Remember mortgage apps being submitted 4, 5, 6 times till they finally were stamped approved? 
Remember appraisers losing business if they did not meet the number to do the deal? They sent a letter to congress documenting this.

Okay so now we have GMAC, sorry Ally Bank and JP Morgan now halting foreclosures across the country due to this fiasco. Word is Bank America is doing the same or will be in short order. Do you really think these were the only two doing this shit? Sure, they were and the economy is improving too! Wells Fargo is solid as a rock Warren and Charlie, and heck if the ain't, bail em' out and us peons we should all just man up and take it, right?

Well, you can imagine the cess pool this is becoming due to the fact no one knows who the noteholder is on mortgage or note. Karl Denninger of Market Ticker blog reported that Old Republic Title was not insuring title to any property foreclosed by Ally Financial, Ally Bank or GMAC until further notice. I called Old Republic Thursday and was not able to confirm this with their public relations representative as the gal on the line would neither confirm nor deny the report,  but it's accuracy would not surprise me in the least as everyone tries to protect themselves from the fallout.

I want to take a step back and address the halting of  foreclosures across, what is it, 23 states now? 

I have some questions/thoughts surrounding this moratorium on foreclosures.

Do the thugs running the banking system finally realize the true size, scope and magnitude of the problem now and that extend and pretend, or delay and pray (take your pick) is futile? 
Do the Democrats in congress, the senate and the White House see the writing on the wall and view this as a hail mary pass before the mid-terms?

Remember this piece from Mish back in mid September referencing 8 million foreclosure bound homes to hit the market.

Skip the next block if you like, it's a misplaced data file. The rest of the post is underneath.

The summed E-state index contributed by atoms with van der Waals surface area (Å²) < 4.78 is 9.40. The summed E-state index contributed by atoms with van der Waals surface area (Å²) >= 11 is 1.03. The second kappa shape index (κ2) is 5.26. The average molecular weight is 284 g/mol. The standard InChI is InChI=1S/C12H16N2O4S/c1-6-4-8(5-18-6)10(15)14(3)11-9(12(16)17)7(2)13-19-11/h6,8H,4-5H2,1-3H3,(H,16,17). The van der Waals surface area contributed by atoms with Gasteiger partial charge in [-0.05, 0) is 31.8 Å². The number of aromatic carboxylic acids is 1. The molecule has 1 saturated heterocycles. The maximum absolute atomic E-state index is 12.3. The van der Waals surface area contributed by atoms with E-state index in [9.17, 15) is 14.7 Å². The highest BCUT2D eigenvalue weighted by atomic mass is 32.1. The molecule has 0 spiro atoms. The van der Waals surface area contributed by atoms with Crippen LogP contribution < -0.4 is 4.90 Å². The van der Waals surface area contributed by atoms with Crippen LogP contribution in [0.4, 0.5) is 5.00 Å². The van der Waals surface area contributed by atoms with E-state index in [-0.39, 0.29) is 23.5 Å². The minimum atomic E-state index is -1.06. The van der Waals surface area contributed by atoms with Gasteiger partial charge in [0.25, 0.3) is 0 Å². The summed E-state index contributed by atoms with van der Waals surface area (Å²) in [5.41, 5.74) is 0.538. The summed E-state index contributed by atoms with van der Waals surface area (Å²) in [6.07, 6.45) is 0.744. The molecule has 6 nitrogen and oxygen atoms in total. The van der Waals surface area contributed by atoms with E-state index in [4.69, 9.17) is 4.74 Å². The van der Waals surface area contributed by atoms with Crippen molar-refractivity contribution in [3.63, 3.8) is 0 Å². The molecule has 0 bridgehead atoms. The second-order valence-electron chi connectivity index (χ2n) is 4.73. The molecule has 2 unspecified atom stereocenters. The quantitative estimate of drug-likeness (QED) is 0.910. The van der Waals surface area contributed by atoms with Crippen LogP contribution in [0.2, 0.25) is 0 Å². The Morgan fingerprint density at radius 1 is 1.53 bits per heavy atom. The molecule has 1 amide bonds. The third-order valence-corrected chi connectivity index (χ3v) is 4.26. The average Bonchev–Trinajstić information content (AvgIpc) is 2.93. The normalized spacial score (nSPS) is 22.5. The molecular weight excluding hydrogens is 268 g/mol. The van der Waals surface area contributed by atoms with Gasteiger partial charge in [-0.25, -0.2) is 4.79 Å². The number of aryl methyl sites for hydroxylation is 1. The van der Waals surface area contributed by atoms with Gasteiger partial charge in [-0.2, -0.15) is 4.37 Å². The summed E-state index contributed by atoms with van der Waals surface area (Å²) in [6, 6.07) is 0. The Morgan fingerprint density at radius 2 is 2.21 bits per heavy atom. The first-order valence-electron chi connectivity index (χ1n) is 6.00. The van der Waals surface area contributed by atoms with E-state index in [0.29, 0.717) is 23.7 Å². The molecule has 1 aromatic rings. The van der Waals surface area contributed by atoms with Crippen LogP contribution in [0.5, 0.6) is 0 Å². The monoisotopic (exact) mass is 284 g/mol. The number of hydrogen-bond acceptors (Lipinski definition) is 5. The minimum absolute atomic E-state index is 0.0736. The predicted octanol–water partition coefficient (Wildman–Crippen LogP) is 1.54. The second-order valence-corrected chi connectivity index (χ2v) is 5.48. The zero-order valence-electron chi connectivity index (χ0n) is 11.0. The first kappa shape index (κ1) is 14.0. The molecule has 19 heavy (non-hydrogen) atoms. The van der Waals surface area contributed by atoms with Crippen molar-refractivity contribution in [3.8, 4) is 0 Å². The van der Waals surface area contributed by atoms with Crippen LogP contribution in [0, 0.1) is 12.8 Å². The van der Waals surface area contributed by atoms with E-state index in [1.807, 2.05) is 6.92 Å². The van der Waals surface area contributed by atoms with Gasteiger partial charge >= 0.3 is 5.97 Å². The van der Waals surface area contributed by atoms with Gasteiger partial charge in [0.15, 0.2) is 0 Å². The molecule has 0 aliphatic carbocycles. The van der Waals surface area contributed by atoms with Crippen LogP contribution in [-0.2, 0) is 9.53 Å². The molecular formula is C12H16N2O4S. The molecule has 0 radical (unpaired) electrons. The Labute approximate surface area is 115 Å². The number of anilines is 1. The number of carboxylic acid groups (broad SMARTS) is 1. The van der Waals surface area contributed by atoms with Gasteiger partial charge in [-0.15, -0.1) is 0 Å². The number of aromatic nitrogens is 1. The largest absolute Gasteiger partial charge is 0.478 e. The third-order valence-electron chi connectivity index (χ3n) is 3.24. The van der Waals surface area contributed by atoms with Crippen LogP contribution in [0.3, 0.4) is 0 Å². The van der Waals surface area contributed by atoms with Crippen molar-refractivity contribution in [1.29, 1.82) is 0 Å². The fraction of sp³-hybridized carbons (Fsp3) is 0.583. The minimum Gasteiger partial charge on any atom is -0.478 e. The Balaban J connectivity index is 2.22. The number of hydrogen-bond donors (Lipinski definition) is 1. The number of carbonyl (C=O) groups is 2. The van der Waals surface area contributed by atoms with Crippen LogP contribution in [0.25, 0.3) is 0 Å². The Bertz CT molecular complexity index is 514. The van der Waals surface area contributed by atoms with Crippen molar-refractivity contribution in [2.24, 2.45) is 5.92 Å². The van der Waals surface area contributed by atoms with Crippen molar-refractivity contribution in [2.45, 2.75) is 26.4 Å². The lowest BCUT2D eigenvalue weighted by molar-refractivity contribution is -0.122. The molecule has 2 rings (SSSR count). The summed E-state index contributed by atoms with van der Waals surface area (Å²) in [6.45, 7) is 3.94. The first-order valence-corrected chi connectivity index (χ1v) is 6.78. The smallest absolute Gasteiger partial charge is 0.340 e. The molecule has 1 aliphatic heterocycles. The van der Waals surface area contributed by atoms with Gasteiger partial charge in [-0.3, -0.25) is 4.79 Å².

Or, is this massive, coordinated foreclosure moratorium simply collusion by the banks in a desperate, feeble attempt to conjur up some goodwill and, in their perpetual optimism, buy still more time from the economy for this situation to improve and make the problem go away? This is more commonly referred to as the hope method. 

Remember the Bill Spiropoulos interview from CNBC a few days ago and his "double dip is nonsense" comment on the economy, many bankers buy this drivel lock, stock and barrel, in fact their very survival depends on it so who knows. 

What my simpleton sized cranium does know is that the cancer of bad paper and debt paper that has no hope in hell of being serviced let alone paid back. Not only has it not gone away, with the employment picture not improving it is de-facto getting worse. Wall St. and its assembly line of shills on CNBC can dress it up any way you want it still remains what it is.

Good speculating to you all and please remember to never forget that "an investor is a speculator who made a mistake and will not admit it".

Open Positions:
Long 1 unit Direxion Large Cap 3X Bear ticker BGZ @ $19.34
Long 2 units Direxion Small Cap 3X Bear ticker TZA @ $60.30
Long 1 unit Direxion Emerging Mkts 3X Bear ticker EDZ @ $60.50
Long 2 units Direxion Financial 3X Bear ticker FAZ @ $19.65
Long 2 units Ultrashort Xinhua China ticker FXP @ $42.45
Long 1 unit Ultrashort Real Estate ticker SRS @ $49.10
Long 2 units Direxion Tech 3X Bear ticker TYP @ $52.60
Long 1 unit US Dollar Bull ticker UUP @ $22.52 stop @ $22.52
Long 1 unit ishares Barclays 20yr Treas ticker TLT @ 92.15 stop @ $92.15
Long 1 unit ishares Barclays 20yr Treas ticker TLT @ 93.48 stop @ $93.48
Short 1 unit Amazon ticker AMZN @ $160.00 stop @ $162.11
Short 1 unit Baidu ticker BIDU @ $103.45 stop @ $105.11
Short 1 unit of Apple ticker AAPL @ $ 287.65 stop @ $290.61

No comments: